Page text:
1. I love this message! Yes one grain at a time, these debts will at one point be paid off. We can’t wait until we have a ton of money to drop on them, we have to chisel away bit by bit. Think of all the interest you saved for putting even a little extra on the principal!!
    Julie S recently posted…Nanny Interview Questions, Free Printable ChecklistMy Profile

    • Thanks Julie I’m glad you liked it! 🙂 Yes, if we wait until we have a ton of money we will be waiting, and waiting, and …. 😉

  2. I love the sand metaphor, because right now that is where I am. I know the feeling of joy that follows when even just making a small payment on a debt I owe. I can’t wait until my student loans are paid off (my husband’s too)!
    April recently posted…Jamberry Nail Wraps & DisneyMy Profile

  3. This really is a fabulous reminder that even small amounts toward debt make a difference overtime. I’m currently snowballing my debt. After several months, I’m beginning to see the difference in my totals!

  4. I love the saying, keep going, no matter how slow. I have recently opened an eBay shop and although I am not making much yet, I make sure to put the dollar amount from each sale toward my debt. It takes baby steps. Good luck on your journey.
    Cynthia L recently posted…Menu Plan #66, easy and tasty meals for your familyMy Profile

  5. I love that you made a $2 payment! Thats your drop in the bucket all right. And thanks for the kind words. 🙂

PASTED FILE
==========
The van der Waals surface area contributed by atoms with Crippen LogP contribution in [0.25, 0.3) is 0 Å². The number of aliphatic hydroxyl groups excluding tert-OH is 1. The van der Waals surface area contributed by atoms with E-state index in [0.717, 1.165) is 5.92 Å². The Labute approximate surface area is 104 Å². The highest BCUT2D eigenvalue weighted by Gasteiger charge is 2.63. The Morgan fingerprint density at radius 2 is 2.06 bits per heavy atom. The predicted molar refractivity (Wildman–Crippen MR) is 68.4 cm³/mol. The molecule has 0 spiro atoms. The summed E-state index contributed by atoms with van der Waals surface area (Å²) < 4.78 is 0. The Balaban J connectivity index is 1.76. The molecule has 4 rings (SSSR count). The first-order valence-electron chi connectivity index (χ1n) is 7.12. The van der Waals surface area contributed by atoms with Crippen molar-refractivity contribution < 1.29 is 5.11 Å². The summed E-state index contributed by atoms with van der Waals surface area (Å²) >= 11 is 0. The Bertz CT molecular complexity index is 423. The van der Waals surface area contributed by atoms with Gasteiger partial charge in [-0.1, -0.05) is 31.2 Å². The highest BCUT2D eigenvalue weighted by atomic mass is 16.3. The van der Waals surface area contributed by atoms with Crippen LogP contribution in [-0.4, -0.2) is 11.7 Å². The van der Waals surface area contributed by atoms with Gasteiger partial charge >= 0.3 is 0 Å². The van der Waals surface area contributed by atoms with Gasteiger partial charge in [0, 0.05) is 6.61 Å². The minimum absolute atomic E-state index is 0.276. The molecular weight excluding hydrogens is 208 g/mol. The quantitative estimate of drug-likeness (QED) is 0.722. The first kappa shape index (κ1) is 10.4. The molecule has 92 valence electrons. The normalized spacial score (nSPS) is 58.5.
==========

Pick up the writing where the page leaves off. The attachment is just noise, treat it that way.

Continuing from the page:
Kara recently posted…March is Side Hustle Bonanza, And the Busiest Month of the YearMy Profile

    • Oh wow, Kara! I’m counting this as a celebrity comment! Thank you so much for reading and for stopping by! Keep doing awesome things and thanks for the inspiration!

  6. I love this. Two dollars for me could easily be spent on a vending machine at work. I love the idea of getting ahead of the spending and sending it to debt instead. Every bit helps.
    Tiffany (NatureMom) recently posted…Top 10 Juicing IngredientsMy Profile

  7. I love this post! Truly every little bit counts! And like you said, if it were in your account it could be spent on coffee or whatnot. Way to go!
    Heather @ Simply Save recently posted…You Know You’re Frugal When…My Profile

  8. Every penny counts! There is no amount that is too little. Good luck!!
    Tanya @ Motherly Adventures recently posted…8 Things I Miss About Life Before KidsMy Profile

  9. Good for you! We are debt free, except for our house payment…I am all for putting what you can to get out of debt!
    chastity recently posted…Isn’t This Grand?!My Profile

  10. Husband of Hannah

    Good overall advice. I decided to go to grad school and graduated with 150,000 in debt. At first it was daunting due to the crazy amount that was due and owing. I decided to throw grain after grain of sand at the debt. At times, I would think man I want to go get chick filet for lunch. Instead of getting the sandwich, I ate in and put $6.85 to my student loans. Other times, I would look at my Bank account and notice that my balance was an odd number like $562.50 so I would put $12.50 to my loans to make my bank account what I considered to be a prettier number. Then at one point I decided to go crazy on my loans by paying $1.11 the first day of the month $2.22, $3.33 the third and so on. These strategies may sound stupid or crazy, but out of 150k, I now only owe 12k after 6 years….. Grain after grain after Grain… Good luck